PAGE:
|Bayer, Eileen - NORTHWESTERN UNIV, IL|
Submitted to: Mycologia
Publication Type: Peer Reviewed Journal
Publication Acceptance Date: April 19, 2004
Publication Date: June 15, 2005
Citation: Peterson, S.W., Bayer, E.M., Wicklow, D.T. 2004. Pencillium thiersii, Pencillium angulare and Penicillium decaturense, new species isolated from wood-decay fungi in North America and multilocus DNA sequence analysis. Mycologia. 96(6):1280-1293. Interpretive Summary: Molds can be the source of useful (penicillin) or dangerous (aflatoxin) chemicals. During a search for useful anti-insectan compounds, several molds from the genus Penicillium were encountered that had never been found before, anywhere in the world. Because these molds were unknown prior to our discovery of them, we are now providing names and technical descriptions of these molds. Three of the new molds have been given the names Penicillium thiersii, Penicillium angulare and Penicillium decaturense. These particular molds are being named because they are sources of new and potentially useful compounds.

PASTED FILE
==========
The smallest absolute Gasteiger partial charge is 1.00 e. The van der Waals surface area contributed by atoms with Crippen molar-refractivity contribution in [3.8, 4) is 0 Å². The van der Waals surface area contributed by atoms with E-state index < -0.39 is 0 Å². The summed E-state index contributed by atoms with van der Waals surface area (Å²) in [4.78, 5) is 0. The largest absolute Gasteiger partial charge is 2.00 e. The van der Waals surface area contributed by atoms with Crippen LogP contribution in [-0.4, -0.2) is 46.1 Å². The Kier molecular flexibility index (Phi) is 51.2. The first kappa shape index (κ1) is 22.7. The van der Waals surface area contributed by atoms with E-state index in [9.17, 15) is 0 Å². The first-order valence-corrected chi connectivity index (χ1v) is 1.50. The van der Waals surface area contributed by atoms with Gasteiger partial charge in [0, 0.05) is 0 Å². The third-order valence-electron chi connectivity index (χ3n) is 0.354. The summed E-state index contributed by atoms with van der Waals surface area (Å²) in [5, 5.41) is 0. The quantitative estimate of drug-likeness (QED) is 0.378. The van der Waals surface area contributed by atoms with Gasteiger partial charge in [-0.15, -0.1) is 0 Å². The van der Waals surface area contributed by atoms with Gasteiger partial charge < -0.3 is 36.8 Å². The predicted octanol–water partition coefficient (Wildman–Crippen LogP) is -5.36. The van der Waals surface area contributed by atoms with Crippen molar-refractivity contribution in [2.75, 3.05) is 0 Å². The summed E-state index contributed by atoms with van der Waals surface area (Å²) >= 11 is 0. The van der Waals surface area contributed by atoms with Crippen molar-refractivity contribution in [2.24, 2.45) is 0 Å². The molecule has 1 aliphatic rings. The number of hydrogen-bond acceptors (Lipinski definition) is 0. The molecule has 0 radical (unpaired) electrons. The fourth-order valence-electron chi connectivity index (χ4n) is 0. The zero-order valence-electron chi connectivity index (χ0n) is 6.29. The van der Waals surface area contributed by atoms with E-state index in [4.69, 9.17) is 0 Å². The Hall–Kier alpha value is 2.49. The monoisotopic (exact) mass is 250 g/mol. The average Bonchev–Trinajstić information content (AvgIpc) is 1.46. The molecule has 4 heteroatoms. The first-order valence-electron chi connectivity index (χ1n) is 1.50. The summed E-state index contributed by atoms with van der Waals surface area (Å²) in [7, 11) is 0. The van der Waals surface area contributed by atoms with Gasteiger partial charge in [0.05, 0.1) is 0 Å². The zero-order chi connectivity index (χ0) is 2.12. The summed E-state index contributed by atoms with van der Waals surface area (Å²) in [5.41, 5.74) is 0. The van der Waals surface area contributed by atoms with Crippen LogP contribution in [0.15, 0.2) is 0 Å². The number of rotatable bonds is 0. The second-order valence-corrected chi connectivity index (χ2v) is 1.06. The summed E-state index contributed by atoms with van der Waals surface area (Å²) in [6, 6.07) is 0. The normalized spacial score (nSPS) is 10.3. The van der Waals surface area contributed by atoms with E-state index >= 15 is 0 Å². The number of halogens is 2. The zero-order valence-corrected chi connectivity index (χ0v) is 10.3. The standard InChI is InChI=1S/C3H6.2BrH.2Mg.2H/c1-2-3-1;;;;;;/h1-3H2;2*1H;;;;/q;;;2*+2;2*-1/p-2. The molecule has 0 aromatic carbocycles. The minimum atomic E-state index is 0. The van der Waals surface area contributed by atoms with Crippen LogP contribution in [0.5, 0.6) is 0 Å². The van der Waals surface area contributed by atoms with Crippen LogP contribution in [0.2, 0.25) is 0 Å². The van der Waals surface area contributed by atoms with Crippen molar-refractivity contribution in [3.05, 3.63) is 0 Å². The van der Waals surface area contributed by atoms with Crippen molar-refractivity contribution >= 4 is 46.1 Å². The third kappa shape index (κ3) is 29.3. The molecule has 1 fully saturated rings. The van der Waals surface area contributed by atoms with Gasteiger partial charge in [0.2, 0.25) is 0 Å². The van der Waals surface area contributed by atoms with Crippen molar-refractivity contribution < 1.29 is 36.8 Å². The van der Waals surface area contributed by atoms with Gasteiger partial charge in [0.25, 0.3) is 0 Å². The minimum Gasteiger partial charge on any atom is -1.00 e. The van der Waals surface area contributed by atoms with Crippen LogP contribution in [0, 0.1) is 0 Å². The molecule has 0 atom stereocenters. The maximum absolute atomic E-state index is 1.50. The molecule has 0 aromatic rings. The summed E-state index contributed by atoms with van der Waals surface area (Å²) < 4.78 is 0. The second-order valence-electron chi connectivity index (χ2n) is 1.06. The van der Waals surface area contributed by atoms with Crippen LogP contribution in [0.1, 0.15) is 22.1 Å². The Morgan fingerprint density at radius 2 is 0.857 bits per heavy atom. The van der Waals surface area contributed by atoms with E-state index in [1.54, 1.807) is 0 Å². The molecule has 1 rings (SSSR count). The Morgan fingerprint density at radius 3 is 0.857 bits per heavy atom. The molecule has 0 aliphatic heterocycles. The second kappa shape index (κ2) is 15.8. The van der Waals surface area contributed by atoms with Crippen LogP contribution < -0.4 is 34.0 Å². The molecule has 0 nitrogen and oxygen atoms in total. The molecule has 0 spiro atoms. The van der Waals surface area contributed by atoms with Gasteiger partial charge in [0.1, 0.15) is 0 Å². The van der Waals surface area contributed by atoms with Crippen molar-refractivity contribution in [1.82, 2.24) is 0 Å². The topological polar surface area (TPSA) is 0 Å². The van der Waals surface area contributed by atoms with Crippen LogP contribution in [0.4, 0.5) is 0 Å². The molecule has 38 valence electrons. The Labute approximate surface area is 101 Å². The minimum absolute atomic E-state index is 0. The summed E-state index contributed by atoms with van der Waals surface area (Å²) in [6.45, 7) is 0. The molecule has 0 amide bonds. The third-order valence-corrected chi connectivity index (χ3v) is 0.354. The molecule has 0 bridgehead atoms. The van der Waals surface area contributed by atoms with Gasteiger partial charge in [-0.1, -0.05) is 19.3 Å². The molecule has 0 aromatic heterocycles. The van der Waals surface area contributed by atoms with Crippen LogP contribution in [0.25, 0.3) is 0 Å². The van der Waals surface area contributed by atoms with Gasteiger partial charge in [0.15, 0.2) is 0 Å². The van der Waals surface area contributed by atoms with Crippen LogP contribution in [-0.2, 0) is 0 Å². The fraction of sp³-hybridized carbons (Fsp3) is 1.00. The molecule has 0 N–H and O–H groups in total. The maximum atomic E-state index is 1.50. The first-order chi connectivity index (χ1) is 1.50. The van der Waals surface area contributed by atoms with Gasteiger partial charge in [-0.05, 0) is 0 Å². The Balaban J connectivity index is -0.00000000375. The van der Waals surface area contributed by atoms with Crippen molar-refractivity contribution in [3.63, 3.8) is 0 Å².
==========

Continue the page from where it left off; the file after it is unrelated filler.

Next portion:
Technical Abstract: We describe three new fungicolous species on the basis of phenotypic and phylogenetic differences from known species. Penicillium thiersii and P. angulare are monoverticillate; Penicillium decaturense is furcate. P. thiersii is phenotypically identified on the basis of several characteristics including growth rates, vesicle size and condium shape and roughening. Penicillium angulare is most closely related to P. adametzioides, and is distinguished from it by restricted growth rates and conidiophores greater than 60 µm in length. Penicillium decaturense is most closely related to P. miczynskii and is distinguished from that species by growth rate, minimum growth temperature and pigment production on MEA. Multilocus phylogenetic analysis confirmed the genetic distinctness of P. decaturense, and the closely related species P. miczynskii, P. chrzaszczii and P. manginii. Penicillium rivolii is a synonym of P. waksmanii on the basis of this analysis. Analysis of the tef 1-alpha gene shows rapid changes of position, number and length of introns between the species, suggesting a recent evolutionary origin for the introns.